Ben & Jerry’s is releasing a one-time only flavor, “Duff & D’oh-Nuts”, for the premeire of The Simpson’s Movie in Springfield, Vermont. Yes, that’s Duff as in Duff Beer, and D’oh-Nuts as in Homer’s favorite breakfast, coffee-break treat and late-night snack. And those crazy folks at Ben & Jerry’s are putting both of these into ice cream. They say it will be “a combination of chocolate and cream stout ice creams with glazed chocolate donuts.” Hmmm… donuts…

Read more about it here!

And for those who can’t make it to Vermont to try this delicious sounding concoction, you can always add your own donuts to Ben & Jerry’s only other beer-flavored ice cream, “Black & Tan”.

Beer Quote:

“Ah, beer, my one weakness. My Achille’s heel, if you will.”
– Homer Simpson

Father's Office SignIn the LA scene of clubs and cocktails, Father’s Office in Santa Monica is a welcome oasis for excellent beers and one great burger. Hiding behind a 1950’s facade of an “old man” bar, a bright modern interior of blonde wood is lined with gleaming silver taps from some of the finest craft breweries in the West: AleSmith, Anderson, Lagunitas, Rogue, Russian River and Stone are among the standouts collected here. For a visitor from the East Coast, this was a “pint of gold” at the west end of the rainbow.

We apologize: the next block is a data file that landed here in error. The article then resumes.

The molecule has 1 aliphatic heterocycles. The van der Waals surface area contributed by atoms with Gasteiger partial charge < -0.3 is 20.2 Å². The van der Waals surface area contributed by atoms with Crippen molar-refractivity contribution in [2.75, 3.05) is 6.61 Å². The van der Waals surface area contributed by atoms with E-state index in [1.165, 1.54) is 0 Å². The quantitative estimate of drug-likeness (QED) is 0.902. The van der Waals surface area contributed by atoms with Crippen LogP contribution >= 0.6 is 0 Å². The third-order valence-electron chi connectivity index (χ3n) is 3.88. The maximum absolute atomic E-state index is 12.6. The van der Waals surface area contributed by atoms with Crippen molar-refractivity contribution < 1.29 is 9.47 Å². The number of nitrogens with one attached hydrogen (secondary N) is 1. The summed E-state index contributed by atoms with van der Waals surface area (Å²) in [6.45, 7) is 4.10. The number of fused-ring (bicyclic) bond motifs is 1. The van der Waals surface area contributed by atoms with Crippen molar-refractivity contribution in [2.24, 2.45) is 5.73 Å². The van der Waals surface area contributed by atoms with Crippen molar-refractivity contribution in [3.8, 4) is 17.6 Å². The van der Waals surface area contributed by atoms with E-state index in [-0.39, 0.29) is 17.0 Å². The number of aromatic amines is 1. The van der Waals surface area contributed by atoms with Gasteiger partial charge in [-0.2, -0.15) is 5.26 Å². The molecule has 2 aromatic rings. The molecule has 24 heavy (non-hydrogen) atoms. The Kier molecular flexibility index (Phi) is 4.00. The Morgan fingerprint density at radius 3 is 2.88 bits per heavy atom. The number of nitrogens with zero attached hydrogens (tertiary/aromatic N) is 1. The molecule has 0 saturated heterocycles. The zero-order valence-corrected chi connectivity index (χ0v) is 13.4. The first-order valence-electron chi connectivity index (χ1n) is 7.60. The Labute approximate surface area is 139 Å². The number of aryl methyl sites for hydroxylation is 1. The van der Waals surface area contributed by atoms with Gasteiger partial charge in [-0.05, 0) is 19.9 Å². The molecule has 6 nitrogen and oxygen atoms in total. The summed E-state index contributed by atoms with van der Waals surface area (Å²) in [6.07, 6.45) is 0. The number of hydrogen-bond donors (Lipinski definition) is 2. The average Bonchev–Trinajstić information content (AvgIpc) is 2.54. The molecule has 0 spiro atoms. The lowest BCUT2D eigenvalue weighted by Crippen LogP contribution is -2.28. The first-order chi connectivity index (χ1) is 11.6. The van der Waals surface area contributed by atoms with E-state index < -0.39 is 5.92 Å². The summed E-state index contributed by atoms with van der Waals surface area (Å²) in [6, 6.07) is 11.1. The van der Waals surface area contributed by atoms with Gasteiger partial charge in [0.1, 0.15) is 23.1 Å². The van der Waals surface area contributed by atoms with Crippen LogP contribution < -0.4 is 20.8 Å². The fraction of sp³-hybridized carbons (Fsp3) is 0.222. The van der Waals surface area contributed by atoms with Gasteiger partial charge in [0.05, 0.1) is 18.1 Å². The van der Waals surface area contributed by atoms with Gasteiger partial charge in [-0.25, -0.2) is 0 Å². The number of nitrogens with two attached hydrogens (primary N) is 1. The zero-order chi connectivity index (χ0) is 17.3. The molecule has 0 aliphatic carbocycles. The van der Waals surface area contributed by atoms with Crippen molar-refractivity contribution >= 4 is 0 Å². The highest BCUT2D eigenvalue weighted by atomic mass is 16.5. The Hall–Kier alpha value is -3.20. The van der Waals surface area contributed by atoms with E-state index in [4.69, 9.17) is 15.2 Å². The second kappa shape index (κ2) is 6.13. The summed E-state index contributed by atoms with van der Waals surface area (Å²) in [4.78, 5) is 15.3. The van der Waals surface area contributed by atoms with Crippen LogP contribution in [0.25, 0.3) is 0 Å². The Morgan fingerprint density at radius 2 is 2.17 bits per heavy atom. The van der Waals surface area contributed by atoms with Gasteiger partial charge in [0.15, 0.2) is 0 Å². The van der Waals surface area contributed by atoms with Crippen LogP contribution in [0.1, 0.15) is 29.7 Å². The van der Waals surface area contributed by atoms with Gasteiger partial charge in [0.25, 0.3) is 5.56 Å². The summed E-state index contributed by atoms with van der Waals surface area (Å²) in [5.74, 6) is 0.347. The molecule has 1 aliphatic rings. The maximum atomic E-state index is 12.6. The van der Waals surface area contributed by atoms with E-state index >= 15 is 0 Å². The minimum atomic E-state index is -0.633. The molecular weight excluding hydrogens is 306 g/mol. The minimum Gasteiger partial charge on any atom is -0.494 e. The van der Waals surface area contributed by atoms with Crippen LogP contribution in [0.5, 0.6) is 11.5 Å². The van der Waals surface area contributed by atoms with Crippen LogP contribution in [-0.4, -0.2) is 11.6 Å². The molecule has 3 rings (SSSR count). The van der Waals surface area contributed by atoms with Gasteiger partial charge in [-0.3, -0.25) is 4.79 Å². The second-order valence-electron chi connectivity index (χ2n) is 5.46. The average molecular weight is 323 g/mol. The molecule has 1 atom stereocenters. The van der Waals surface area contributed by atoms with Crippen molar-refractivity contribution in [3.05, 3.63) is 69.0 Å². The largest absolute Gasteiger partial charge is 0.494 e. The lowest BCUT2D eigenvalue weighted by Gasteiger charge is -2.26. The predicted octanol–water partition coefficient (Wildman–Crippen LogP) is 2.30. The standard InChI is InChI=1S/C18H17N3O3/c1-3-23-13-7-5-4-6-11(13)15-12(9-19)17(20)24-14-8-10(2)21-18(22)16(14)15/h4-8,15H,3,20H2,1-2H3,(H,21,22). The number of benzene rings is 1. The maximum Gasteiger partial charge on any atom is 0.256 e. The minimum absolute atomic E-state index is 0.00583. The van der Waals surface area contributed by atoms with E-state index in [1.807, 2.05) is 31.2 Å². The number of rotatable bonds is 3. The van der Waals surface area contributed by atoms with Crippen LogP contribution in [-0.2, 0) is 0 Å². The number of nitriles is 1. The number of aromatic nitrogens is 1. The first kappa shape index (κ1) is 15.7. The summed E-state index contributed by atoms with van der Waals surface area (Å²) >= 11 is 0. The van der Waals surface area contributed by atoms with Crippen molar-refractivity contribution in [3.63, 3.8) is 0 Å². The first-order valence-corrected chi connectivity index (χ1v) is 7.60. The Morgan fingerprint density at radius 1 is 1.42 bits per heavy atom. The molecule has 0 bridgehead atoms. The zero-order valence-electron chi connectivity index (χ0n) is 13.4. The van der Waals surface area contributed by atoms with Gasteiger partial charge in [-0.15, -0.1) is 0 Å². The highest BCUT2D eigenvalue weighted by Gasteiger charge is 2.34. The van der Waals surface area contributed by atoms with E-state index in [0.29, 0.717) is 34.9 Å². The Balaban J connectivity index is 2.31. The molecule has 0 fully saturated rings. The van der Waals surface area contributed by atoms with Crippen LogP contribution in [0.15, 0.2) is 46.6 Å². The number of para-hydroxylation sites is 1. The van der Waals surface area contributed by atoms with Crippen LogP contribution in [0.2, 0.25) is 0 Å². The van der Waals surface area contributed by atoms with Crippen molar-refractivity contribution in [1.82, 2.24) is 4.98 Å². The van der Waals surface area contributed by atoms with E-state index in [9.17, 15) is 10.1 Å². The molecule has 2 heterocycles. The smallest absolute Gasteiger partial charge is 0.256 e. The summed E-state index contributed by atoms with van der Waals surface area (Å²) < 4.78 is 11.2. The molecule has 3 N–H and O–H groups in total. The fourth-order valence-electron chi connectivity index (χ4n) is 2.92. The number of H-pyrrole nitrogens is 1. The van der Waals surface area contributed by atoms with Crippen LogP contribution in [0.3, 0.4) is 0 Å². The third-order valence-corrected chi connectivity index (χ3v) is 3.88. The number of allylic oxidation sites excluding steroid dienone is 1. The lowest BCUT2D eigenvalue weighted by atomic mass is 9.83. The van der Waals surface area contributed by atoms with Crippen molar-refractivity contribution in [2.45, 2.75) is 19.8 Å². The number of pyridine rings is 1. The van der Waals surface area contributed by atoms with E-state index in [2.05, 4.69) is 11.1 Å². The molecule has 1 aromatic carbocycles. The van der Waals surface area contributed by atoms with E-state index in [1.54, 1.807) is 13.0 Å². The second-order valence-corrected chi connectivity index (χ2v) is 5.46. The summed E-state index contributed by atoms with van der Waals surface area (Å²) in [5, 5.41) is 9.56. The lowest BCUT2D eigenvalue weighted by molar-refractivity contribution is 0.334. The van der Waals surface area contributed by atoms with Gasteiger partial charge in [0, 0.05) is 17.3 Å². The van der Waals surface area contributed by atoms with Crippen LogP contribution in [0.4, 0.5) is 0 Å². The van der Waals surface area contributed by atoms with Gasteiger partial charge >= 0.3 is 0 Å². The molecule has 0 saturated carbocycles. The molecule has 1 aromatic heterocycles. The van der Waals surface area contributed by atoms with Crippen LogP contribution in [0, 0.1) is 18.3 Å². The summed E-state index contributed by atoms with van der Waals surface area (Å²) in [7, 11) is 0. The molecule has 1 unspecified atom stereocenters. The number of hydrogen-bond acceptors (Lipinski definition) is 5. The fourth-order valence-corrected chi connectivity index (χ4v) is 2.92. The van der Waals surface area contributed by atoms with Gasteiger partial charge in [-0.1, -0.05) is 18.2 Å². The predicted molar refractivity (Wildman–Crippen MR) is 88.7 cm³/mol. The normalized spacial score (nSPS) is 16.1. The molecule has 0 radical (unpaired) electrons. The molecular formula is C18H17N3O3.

We ordered a couple of burgers from the bar, along with an order of sweet potato fries. The fries arrive first in a miniture metal shopping cart just as we snag a coveted table. A slightly crisp exterior with just enough salt gives way to an almost custard-like middle of sweet potato goodness. Hands down, these are the most perfectly prepared fries of any kind I have ever found in a bar.